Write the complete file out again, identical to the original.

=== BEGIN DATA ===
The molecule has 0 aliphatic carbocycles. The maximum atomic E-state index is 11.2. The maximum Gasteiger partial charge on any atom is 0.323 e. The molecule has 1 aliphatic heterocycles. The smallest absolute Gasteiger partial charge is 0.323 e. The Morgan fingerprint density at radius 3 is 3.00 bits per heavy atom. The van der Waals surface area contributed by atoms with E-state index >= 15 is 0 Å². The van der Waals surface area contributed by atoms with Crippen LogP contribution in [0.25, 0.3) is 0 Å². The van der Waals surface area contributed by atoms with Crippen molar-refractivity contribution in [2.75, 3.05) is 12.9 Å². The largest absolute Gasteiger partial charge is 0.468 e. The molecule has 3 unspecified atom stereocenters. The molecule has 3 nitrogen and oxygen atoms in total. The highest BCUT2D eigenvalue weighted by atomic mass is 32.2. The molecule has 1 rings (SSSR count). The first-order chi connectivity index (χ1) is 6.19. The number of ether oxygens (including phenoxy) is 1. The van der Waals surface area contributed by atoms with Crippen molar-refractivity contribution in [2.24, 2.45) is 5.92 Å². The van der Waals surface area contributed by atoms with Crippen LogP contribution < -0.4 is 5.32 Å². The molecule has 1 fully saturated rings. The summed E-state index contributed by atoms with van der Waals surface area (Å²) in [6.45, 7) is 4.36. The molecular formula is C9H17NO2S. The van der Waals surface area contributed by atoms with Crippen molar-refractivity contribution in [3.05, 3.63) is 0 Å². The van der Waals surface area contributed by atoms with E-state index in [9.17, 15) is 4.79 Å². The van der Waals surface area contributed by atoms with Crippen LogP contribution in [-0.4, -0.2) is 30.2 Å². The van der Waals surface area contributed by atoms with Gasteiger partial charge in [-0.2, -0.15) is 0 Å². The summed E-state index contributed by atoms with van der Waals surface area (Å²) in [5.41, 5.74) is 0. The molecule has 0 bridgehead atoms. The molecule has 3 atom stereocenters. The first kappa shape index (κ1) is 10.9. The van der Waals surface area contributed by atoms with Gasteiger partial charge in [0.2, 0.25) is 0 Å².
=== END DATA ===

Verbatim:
The molecule has 0 aliphatic carbocycles. The maximum atomic E-state index is 11.2. The maximum Gasteiger partial charge on any atom is 0.323 e. The molecule has 1 aliphatic heterocycles. The smallest absolute Gasteiger partial charge is 0.323 e. The Morgan fingerprint density at radius 3 is 3.00 bits per heavy atom. The van der Waals surface area contributed by atoms with E-state index >= 15 is 0 Å². The van der Waals surface area contributed by atoms with Crippen LogP contribution in [0.25, 0.3) is 0 Å². The van der Waals surface area contributed by atoms with Crippen molar-refractivity contribution in [2.75, 3.05) is 12.9 Å². The largest absolute Gasteiger partial charge is 0.468 e. The molecule has 3 unspecified atom stereocenters. The molecule has 3 nitrogen and oxygen atoms in total. The highest BCUT2D eigenvalue weighted by atomic mass is 32.2. The molecule has 1 rings (SSSR count). The first-order chi connectivity index (χ1) is 6.19. The number of ether oxygens (including phenoxy) is 1. The van der Waals surface area contributed by atoms with Crippen molar-refractivity contribution in [2.24, 2.45) is 5.92 Å². The van der Waals surface area contributed by atoms with Crippen LogP contribution < -0.4 is 5.32 Å². The molecule has 1 fully saturated rings. The summed E-state index contributed by atoms with van der Waals surface area (Å²) in [6.45, 7) is 4.36. The molecular formula is C9H17NO2S. The van der Waals surface area contributed by atoms with Crippen molar-refractivity contribution in [3.05, 3.63) is 0 Å². The van der Waals surface area contributed by atoms with E-state index in [9.17, 15) is 4.79 Å². The van der Waals surface area contributed by atoms with Crippen LogP contribution in [-0.4, -0.2) is 30.2 Å². The van der Waals surface area contributed by atoms with Gasteiger partial charge in [-0.2, -0.15) is 0 Å². The summed E-state index contributed by atoms with van der Waals surface area (Å²) in [5.41, 5.74) is 0. The molecule has 0 bridgehead atoms. The molecule has 3 atom stereocenters. The first kappa shape index (κ1) is 10.9. The van der Waals surface area contributed by atoms with Gasteiger partial charge in [0.2, 0.25) is 0 Å².